Writer’s Block

I’ve been leading lots of discussions lately. Sunday was adult Sunday School. Today was the “Wild Hope” faculty seminar. This served as our springboard. I’m available for hire if you have a discussion that needs leading.

And I’ve returned to full-time teaching. My writing students are dissecting Stoicism; my graduate teachers’-to-be, Annette’s Lareau’s Unequal Childhoods.

As a result of these activities, lots of ideas are swirling around in my pea-brain. The problem is I’m struggling to carve out enough time to organize, and clearly and convincingly communicate them.

Thus I’ve mistitled this post. It’s not really writer’s block. More accurately, my “To Do” list is kicking my ass. But fear not, that’s a temporary condition. I shall overcome.

 

Paragraphs to Ponder

Can’t get enough of the Pimco soap opera:

“Sources also told the Journal that Gross referred to himself as “Secretariat,” the legendary racehorse. The article also said that Gross doesn’t like his traders making eye contact or speaking with him.”

Make like Gross and peruse the following list of Derby winners back to my birth year and choose a new name to use at your workplace. I’m torn between Charismatic, Majestic Prince, and Decidedly.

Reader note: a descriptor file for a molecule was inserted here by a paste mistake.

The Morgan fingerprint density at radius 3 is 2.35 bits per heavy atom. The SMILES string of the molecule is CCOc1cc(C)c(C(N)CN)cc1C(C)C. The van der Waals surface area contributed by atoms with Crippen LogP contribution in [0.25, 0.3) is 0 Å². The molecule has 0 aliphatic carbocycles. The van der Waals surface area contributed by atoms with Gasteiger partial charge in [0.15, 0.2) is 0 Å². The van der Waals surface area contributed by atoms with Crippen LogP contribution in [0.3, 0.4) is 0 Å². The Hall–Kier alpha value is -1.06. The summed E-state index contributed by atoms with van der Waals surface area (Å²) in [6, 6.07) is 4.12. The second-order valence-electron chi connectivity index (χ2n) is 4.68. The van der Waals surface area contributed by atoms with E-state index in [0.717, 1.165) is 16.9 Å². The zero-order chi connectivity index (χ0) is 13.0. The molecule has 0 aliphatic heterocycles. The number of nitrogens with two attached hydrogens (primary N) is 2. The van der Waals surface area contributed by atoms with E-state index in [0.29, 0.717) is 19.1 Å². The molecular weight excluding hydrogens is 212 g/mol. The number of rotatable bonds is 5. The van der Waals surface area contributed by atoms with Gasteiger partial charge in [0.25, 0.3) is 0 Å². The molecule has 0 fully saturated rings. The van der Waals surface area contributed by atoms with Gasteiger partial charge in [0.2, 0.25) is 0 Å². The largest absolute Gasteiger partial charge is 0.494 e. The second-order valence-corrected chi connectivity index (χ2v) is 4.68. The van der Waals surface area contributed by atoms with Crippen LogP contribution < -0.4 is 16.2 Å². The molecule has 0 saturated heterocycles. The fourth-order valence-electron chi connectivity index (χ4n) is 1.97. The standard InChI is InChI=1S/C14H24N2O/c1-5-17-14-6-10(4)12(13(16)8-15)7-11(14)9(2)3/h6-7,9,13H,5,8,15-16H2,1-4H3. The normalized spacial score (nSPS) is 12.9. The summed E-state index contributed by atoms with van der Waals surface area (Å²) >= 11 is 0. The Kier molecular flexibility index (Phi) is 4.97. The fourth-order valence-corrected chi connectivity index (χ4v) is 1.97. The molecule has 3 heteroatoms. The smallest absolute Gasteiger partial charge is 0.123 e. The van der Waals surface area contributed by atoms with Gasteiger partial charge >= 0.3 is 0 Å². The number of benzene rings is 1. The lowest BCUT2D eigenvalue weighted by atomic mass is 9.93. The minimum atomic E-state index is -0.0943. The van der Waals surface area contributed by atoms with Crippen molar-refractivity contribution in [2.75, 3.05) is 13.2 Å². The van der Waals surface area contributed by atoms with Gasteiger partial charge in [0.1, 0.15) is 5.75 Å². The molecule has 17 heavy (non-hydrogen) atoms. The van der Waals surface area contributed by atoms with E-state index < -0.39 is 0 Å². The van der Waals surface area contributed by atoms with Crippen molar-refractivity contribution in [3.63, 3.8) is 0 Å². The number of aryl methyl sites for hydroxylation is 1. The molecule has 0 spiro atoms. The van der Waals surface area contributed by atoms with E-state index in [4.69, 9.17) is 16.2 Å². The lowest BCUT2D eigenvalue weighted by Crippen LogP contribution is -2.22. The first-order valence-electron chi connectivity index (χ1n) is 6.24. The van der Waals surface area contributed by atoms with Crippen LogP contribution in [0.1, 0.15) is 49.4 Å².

Kentucky Derby winners
Year Winner Jockey Trainer Owner Time*
2014 California Chrome Victor Espinoza Art Sherman Steve Coburn & Perry Martin 2:03.66
2013 Orb Joel Rosario Claude McGaughey III Stuart S. Janney III & Phipps Stable 2:02.89
2012 I’ll Have Another Mario Gutierrez Doug O’Neill J. Paul Reddam 2:01.83
2011 Animal Kingdom John Velazquez H. Graham Motion Team Valor 2:02.04
2010 Super Saver Calvin Borel Todd Pletcher WinStar Farm 2:04.45
2009 Mine That Bird Calvin Borel Bennie L. Woolley, Jr. Double Eagle Ranch et al. 2:02.66
2008 Big Brown Kent Desormeaux Richard E. Dutrow, Jr. IEAH Stables / P. Pompa 2:01.82
2007 Street Sense Calvin Borel Carl Nafzger James B. Tafel 2:02.17
2006 Barbaro Edgar Prado Michael R. Matz Lael Stables 2:01.36
2005 Giacomo Mike E. Smith John Shirreffs Jerry & Ann Moss 2:02.75
2004 Smarty Jones Stewart Elliott John Servis Someday Farm 2:04.06
2003 Funny Cide Jose Santos Barclay Tagg Sackatoga Stable 2:01.19
2002 War Emblem Victor Espinoza Bob Baffert Thoroughbred Corp. 2:01.13
2001 Monarchos Jorge F. Chavez John T. Ward, Jr. John C. Oxley 1:59.97
2000 Fusaichi Pegasus Kent Desormeaux Neil Drysdale Fusao Sekiguchi 2:01.00
1999 Charismatic Chris Antley D. Wayne Lukas Bob & Beverly Lewis 2:03.20
1998 Real Quiet Kent Desormeaux Bob Baffert Michael E. Pegram 2:02.20
1997 Silver Charm Gary Stevens Bob Baffert Bob & Beverly Lewis 2:02.40
1996 Grindstone Jerry Bailey D. Wayne Lukas Overbrook Farm 2:01.00
1995 Thunder Gulch Gary Stevens D. Wayne Lukas Michael Tabor 2:01.20
1994 Go for Gin Chris McCarron Nick Zito Condren & Cornacchia 2:03.60
1993 Sea Hero Jerry Bailey MacKenzie Miller Rokeby Stables 2:02.40